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The Salt
4:30 pm
Fri November 8, 2013

The Enigmatic Pecan: Why So Pricey, And How To Pronounce It?

Where In the U.S. do people say pee-kahn over pi-kahn? Joshua Katz answered your burning question by mapping Bert Vaux's dialect survey on regional variations in the continental United States.
Courtesy of Joshua Katz

Originally published on Sat November 9, 2013 2:08 pm

The price of pecans is going up, up, up, which may mean that if you're planning a pecan pie for Thanksgiving, the time to buy them is now. The reasons behind that escalating price all come down to natural forces: supply and demand and weather.

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Books
4:30 pm
Fri November 8, 2013

In Art Lost And Found, The Echoes Of A Century's Upheaval

Originally published on Fri November 8, 2013 7:08 pm

Every week, a cluster of stories comes to define the landscape of news media. These can be stories of international scope or local intimacy, but for their own distinctive reasons, they all offer narratives defined almost in real time.

To get a better grasp on the hectic pace of current events, it's often vital to turn to another kind of narrative — our favorite kind: books. That's why each week we'll invite authors to suggest a book that somehow deepens, contextualizes or offers an entirely new angle on one of the week's major headlines.

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The Two-Way
4:30 pm
Fri November 8, 2013

Blockbuster Fades Out, But Some Zombie Stores Will Live On

This Blockbuster store in Mission, Texas, is franchised by Border Entertainment. The company has 26 stores across Texas and Alaska that will live on after the last 300 or so company-owned stores are closed by early January 2014.
Courtesy of Alan Payne

Originally published on Fri November 8, 2013 7:08 pm

Blockbuster was once the king of movie rental stores. At its peak, it had about 60,000 employees and more than 9,000 stores.

But after struggling for several years, the chain is breathing its last gasp. Dish Network, which bought Blockbuster in a 2011 bankruptcy auction, says it will close the remaining 300 or so company-owned stores by January.

On Twitter, it put out a call for "Blockbuster Memories."

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NPR Story
3:27 pm
Fri November 8, 2013

A Doctor's Prescription To Play Outside

Melody Salhudin hits the swings during a break from her walk. (Martha Bebinger/WBUR)

In an era of childhood obesity, exercise might be one of the best things a doctor could prescribe. So why not do that?

Leaders at one of country’s oldest outdoor organizations — the Appalachian Mountain Club — brought that question to pediatricians at Massachusetts General Hospital in Boston.

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NPR Story
3:27 pm
Fri November 8, 2013

FDA Moves To Declare Trans Fats 'Unsafe'

The Food and Drug Administration wants to get rid of trans fats in processed foods, such as donuts, frozen pizza and margarine.

The agency now classifies trans fats as “generally recognized as safe,” but the proposed rules would withdraw that status.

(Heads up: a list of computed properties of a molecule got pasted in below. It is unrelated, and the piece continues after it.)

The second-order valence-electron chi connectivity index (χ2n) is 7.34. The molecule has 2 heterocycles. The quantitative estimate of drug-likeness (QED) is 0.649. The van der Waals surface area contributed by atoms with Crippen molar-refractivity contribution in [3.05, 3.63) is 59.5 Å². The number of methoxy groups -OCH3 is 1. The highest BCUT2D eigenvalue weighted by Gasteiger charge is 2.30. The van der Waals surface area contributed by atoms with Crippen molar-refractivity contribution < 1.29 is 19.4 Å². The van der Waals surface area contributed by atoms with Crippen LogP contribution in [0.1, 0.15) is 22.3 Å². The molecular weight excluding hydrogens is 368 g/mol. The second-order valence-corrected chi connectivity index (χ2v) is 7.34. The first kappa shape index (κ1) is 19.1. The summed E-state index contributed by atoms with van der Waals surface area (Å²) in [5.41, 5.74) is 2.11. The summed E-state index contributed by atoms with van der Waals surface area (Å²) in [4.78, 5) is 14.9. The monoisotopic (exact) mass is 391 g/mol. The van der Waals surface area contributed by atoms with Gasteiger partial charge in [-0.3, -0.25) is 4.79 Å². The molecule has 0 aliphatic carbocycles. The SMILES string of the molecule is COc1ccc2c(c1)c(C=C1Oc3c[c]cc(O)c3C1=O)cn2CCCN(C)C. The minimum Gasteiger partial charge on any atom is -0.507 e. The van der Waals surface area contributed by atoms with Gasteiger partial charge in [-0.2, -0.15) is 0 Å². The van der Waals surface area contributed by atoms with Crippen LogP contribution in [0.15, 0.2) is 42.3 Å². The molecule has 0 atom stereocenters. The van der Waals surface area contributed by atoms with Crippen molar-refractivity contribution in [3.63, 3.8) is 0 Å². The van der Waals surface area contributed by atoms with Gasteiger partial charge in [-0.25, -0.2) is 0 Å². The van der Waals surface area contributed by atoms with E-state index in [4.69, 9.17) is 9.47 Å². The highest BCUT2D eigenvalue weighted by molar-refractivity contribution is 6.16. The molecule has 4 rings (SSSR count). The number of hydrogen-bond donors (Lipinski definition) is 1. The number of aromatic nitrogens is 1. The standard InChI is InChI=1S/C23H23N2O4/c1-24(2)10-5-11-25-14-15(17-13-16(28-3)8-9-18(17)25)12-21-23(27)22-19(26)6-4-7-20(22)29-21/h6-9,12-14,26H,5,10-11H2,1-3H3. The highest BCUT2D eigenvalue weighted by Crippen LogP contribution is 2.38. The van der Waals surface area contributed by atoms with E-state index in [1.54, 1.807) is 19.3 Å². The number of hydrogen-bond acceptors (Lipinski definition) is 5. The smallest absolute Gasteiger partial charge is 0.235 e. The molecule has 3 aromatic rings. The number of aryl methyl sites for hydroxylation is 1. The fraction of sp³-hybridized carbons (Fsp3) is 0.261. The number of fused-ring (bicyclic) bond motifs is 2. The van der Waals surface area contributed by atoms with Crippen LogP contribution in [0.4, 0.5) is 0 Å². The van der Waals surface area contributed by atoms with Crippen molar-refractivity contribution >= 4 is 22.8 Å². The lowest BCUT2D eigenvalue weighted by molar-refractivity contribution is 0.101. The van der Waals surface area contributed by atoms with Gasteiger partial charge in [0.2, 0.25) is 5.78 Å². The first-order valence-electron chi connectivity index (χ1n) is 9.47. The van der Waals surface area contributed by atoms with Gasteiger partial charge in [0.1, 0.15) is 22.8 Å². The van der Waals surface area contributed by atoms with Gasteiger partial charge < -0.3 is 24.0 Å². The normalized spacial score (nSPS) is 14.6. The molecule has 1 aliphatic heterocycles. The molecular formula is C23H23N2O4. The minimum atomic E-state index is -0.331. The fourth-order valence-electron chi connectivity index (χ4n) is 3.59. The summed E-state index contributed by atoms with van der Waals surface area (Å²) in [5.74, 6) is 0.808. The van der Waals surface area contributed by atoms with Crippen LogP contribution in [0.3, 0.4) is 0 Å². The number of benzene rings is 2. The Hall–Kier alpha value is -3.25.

Trans fats have been shown to be a contributor to heart disease, and a dozen or so localities across the country have already banned trans fats from restaurants.

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NPR Story
3:27 pm
Fri November 8, 2013

CBS Apologizes For '60 Minutes' Benghazi Story

Lara Logan apologizes on CBS This Morning for her "60 Minutes" report on Benghazi. (CBS screenshot)

CBS made a highly unusual apology this morning, for its Oct. 27 “60 Minutes” report on the 2012 attack on the U.S. compound in Benghazi, Libya.

In the segment, CBS correspondent Lara Logan interviewed a former security officer whose credibility has since been undermined by revelations he gave a different account of the attack to the FBI.

NPR’s media correspondent David Folkenflick joins Here & Now’s Jeremy Hobson to explain the story and its implications.

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Music Interviews
3:22 pm
Fri November 8, 2013

¡Aparato! Takes Latin Music Traditions Into The Future

¡Aparato! is a Los Angeles trio that fuses rock with sounds and instruments from Mexico's son jarocho tradition.
Courtesy of the artist

Originally published on Fri November 8, 2013 7:08 pm

All this week, All Things Considered has been broadcasting from Southern California, a hotbed for Latin Alternative music. Felix Contreras, co-host of NPR's Alt.Latino podcast, says that even for him, that music often evades definition.

"Latin Alternative is a combination of tradition mixed with hip-hop and rock and electronica. But then sometimes it's just straight hip-hop, and that throws my theory into shambles," he says. "It's all of the above, but none of the above."

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Barbershop
11:11 am
Fri November 8, 2013

Should Jonathan Martin 'Man Up' Or 'Leave It On The Field?'

Transcript

MICHEL MARTIN, HOST:

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Arts & Life
11:11 am
Fri November 8, 2013

St. Louis Master: 'Diversity Is Big In Chess'

St. Louis might be known for legendary entertainers like Josephine Baker, or star athletes like Yogi Berra, but now there's something else putting the city on the map. It's known as the 'Chess Capital of the World.' Host Michel Martin learns more from St. Louis native and chess National Master, Charles Lawton.

Education
11:11 am
Fri November 8, 2013

Getting To The Root Of The Problems In School Districts

Host Michel Martin continues the conversation surrounding Missouri's controversial school transfer policy with Don Marsh of St. Louis Public Radio; Ty McNichols, who leads the city's Normandy School District; and Eric Knost, Superintendent of Mehlville School District.

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